The SCOTUS is considering the legal protections for transgender rights in three cases currently pending before it, and most notably in the case of R.G. & G.R. Harris Funeral Homes, Inc. v. EEOC. The SCOTUS could decide these cases by early Spring or certainly by the end of the Term, usually in late June or early July of each year before recessing for the summer.
The comment period for the Religious Exemption NPRM closes on September 16, 2019. There were over 100 comments submitted on the first day.
Thursday, August 15, 2019: Component 2 EEO-1 Filing System Update
The upload functionality, along with instructions, for 2017 and 2018 filing is now available on the portal. The file upload functionality is accessible after securely logging into the Component 2 EEO-1 Online Filing System via the ‘LOGIN to File’ page.
Note: There are two ways employers may file their Survey:
- The online form (which was available when the portal opened on July 15, 2019) requires employers to enter data onto a form manually.
- The data upload option (now available) which requires employers to upload data via comma-separated values (CSV) files.
Friday, August 16, 2019: EEOC’s 6th Report Card
The Equal Employment Opportunity Commission released its latest Status Report to the Court. EEOC is required to update the Court on the progress of the collection process for Component 2 EEO-1 Surveys. The Agency is on-track with sending out communications (see the full timeline) to employers, informing them of the open portal and the need for covered employers to complete their Survey. On August 21, 2019, the EEOC will send a second reminder letter via the U. S. mail and a second reminder via email on August 23, 2019.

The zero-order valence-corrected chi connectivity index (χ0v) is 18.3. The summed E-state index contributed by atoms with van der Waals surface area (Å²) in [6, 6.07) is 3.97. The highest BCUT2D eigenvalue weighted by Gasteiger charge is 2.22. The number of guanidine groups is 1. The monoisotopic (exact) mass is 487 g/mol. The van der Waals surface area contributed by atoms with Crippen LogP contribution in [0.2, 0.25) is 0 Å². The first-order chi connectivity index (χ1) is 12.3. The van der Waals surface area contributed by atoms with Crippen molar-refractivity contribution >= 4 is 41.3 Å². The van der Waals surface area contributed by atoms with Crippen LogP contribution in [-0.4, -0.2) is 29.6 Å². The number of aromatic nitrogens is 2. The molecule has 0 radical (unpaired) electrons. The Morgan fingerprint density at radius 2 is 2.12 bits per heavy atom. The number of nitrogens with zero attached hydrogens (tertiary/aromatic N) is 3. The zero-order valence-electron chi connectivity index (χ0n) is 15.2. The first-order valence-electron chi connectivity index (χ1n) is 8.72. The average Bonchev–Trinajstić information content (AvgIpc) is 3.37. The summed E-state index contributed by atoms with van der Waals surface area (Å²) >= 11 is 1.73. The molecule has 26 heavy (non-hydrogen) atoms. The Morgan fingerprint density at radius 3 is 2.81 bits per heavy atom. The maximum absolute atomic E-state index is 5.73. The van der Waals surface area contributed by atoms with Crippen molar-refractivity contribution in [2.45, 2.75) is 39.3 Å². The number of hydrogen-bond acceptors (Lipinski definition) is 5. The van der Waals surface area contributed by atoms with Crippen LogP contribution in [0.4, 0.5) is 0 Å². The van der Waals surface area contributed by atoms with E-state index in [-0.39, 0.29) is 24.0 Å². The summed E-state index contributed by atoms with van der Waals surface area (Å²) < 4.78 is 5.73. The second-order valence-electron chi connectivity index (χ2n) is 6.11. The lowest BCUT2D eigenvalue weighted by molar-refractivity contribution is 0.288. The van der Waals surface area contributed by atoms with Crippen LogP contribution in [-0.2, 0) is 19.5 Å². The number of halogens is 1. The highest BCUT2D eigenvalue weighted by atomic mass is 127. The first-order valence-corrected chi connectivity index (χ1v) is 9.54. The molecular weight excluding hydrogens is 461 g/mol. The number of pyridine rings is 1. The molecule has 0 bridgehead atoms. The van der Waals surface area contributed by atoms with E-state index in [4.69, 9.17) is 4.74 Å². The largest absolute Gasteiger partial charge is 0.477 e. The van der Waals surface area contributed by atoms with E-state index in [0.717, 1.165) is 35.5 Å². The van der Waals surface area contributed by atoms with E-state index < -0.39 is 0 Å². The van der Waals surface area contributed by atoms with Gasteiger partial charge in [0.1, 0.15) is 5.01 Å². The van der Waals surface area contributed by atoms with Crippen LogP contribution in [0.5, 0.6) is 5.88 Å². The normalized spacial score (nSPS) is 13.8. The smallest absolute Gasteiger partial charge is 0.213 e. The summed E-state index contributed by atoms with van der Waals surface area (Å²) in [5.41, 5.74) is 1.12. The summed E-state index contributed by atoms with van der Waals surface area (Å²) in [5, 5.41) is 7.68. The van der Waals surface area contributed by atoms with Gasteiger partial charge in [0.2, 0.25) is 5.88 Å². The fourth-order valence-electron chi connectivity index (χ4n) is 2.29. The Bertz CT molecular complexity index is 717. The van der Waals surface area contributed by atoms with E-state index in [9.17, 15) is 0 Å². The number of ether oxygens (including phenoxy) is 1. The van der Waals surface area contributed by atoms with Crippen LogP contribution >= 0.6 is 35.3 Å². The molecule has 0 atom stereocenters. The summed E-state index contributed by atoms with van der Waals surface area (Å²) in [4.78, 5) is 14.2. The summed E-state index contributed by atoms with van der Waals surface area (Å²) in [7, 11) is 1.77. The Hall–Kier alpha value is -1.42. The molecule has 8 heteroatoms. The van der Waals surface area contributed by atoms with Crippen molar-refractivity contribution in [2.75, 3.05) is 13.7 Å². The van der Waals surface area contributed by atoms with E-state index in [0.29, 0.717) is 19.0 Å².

A revised User Guide is also now available on the portal.
Friday, August 16, 2019: USDOJ Argues Title VII Does Not Protect Transgender Employees
Weeks of speculation whether the EEOC would join the U.S. Department of Justice’s (USDOJ) brief in the Supreme Court of the United States (SCOTUS) ended Friday in a high-profile case currently pending before the Court raising the question whether Title VII protects “discrimination against transgender people” (see below). In the end, USDOJ’s 79-page brief to the SCOTUS noted only that the EEOC had changed its position in 2012 to interpret Title VII to protect transgender individuals while the Department argued Friday to the Court that Title VII does not protect transgender individuals.
The case is R.G. & G.R Harris Funeral Homes, Inc. v. EEOC, No. 18-107.
NOTE: The U.S. Attorney General is the exclusive advisor to The President on legal matters pertaining to the Executive Branch of the federal government. In past conflicts between USDOJ and the EEOC in cases pending before the SCOTUS, the USDOJ has dropped a footnote in its brief to the Court acknowledging the contrary view of the EEOC.